Today I went to a conversation about Infant Baptism. Dr. Davis (who is a theology prof at GCTS) has rocked my world every time I’ve heard him and so I had to go to this. As of this morning, I was not a supporter of infant baptism and so it was cool to hear such a thoughtful response concerning this debatable subject.
Dr. Davis is all about infant baptism yet he said he thinks the other side makes a strong case. In defending the position, Dr. Davis argued that:
- God commanded that circumcision, the sign and seal of righteousness by faith (Rom 4:11) be applied to Abraham and his male descendants (Gen 17:10). Circumcision was spiritual in its intent, pre-Mosaic in institution, and international in its scope (Gen 17:12,13). Abraham was declared righteous before being circumcised and circumcision was a profession of faith. Dr. Davis also mentioned here that Abraham is the prototype to ALL people as opposed to Moses.
- In Christ, the Abrahamic covenant is confirmed, NOT abolished (Gal. 3:14; Matt 5:17-19). Basically Jesus Christ is the fulfillment of the Abrahamic Covenant, and this covenant is the backbone of the salvation plan. This was the “Old Testament form of the Great Commission” and thus Jesus Christ is the 2nd Adam, and Abraham.
- Baptism replaces circumcision in the New Covenant (Col. 2:9,11-12; Eph 3:19).
- NT does not indicate reduction in status for children of believers (Mk. 10:13-16; Acts 2:39; cf. I Cor. 7:14): The Apostle Paul was thinking about the family union in this context.
- Consequently, infant children of believers may be baptized, as sign of membership in the covenant of grace. Promise of salvation signified by baptism to be personally ratified by child through exercise of personal faith (“a valid check… must be endorsed to cash it”).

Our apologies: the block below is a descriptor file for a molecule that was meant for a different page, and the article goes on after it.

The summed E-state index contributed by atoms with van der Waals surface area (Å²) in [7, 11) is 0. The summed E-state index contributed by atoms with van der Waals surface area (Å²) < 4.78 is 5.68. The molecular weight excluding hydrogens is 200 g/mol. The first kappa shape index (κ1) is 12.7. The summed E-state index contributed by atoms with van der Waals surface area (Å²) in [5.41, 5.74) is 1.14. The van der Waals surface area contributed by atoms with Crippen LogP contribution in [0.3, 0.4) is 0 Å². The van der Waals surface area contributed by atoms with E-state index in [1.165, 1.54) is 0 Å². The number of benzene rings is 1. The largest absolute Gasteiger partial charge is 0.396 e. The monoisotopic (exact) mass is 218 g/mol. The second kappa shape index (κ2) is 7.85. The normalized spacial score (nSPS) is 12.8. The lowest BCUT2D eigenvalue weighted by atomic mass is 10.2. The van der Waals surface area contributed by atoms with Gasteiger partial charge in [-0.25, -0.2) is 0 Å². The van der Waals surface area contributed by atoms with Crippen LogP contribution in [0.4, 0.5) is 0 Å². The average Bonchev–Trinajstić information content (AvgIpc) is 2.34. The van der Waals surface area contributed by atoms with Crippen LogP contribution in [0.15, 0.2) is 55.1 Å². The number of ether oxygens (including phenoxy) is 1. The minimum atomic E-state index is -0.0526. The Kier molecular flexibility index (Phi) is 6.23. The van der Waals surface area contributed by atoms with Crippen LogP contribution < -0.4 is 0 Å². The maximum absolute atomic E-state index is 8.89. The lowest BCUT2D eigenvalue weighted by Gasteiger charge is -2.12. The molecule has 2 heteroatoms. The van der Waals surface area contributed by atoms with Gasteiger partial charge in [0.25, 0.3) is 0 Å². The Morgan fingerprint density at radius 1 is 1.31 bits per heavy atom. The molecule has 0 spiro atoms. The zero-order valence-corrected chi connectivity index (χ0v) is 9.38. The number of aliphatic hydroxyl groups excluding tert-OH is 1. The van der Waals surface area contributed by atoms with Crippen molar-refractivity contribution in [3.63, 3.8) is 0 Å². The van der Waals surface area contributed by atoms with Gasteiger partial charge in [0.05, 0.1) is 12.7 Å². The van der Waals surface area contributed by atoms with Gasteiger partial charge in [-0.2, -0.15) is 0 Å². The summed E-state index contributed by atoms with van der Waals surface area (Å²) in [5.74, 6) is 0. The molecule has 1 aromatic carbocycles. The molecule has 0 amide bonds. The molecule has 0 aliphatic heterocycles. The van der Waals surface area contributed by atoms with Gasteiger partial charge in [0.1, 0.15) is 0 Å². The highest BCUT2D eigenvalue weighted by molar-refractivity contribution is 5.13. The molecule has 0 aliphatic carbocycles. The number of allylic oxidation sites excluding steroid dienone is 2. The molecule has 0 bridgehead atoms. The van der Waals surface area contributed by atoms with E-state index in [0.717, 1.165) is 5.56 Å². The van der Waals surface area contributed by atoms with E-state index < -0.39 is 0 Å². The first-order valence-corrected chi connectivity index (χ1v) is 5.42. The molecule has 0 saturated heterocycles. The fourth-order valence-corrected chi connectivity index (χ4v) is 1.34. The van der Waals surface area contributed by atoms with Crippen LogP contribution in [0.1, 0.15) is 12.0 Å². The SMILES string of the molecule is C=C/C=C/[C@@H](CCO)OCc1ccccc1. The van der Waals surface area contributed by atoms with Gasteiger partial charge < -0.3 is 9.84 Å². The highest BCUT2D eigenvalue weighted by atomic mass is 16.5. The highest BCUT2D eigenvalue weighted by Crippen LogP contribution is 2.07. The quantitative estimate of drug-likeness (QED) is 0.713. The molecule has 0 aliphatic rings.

Other considerations are that there are no examples of later child baptisms from Christian homes within the NT. That is, although there would most likely have been child baptisms before conversions, no adults were later baptised again. Also, the earliest dissent does not claim that it is NOT apostolic (Tertullian, in his De Baptismo, merely disagreed with the doctrine on pastoral terms). As Dr. Davis says, infant baptism “fittingly symbolizes priority of God’s grace in salvation.” Baptism is basically an object lesson of the gospel because it points to Jesus and His resurrection. Dr. Davis also pointed to Historical/sociological considerations and also patristic testimonies in support of infant baptism.
Dr. Davis stressed he doesn’t believe infant baptism is salvific. Rather, it is a “means of grace” which can then be fully received later pending a genuine decision of submission to Christ. For me, the most interesting part of his talk was that he reminded us that Abraham and Isaac (his son) had different experiences of circumcision. Abraham was circumcised as an adult, but then Isaac was circumcised as a child with no apparent knowledge of what was going on. Are we then to follow in this example with regards to baptism? I’m still not convinced. This whole “means of grace” terminology is too weird for me and I still hold to the fact that since baptism is the gender inclusive version of declaring your faith, it should be done when someone has actually made that decision for themselves. Comments?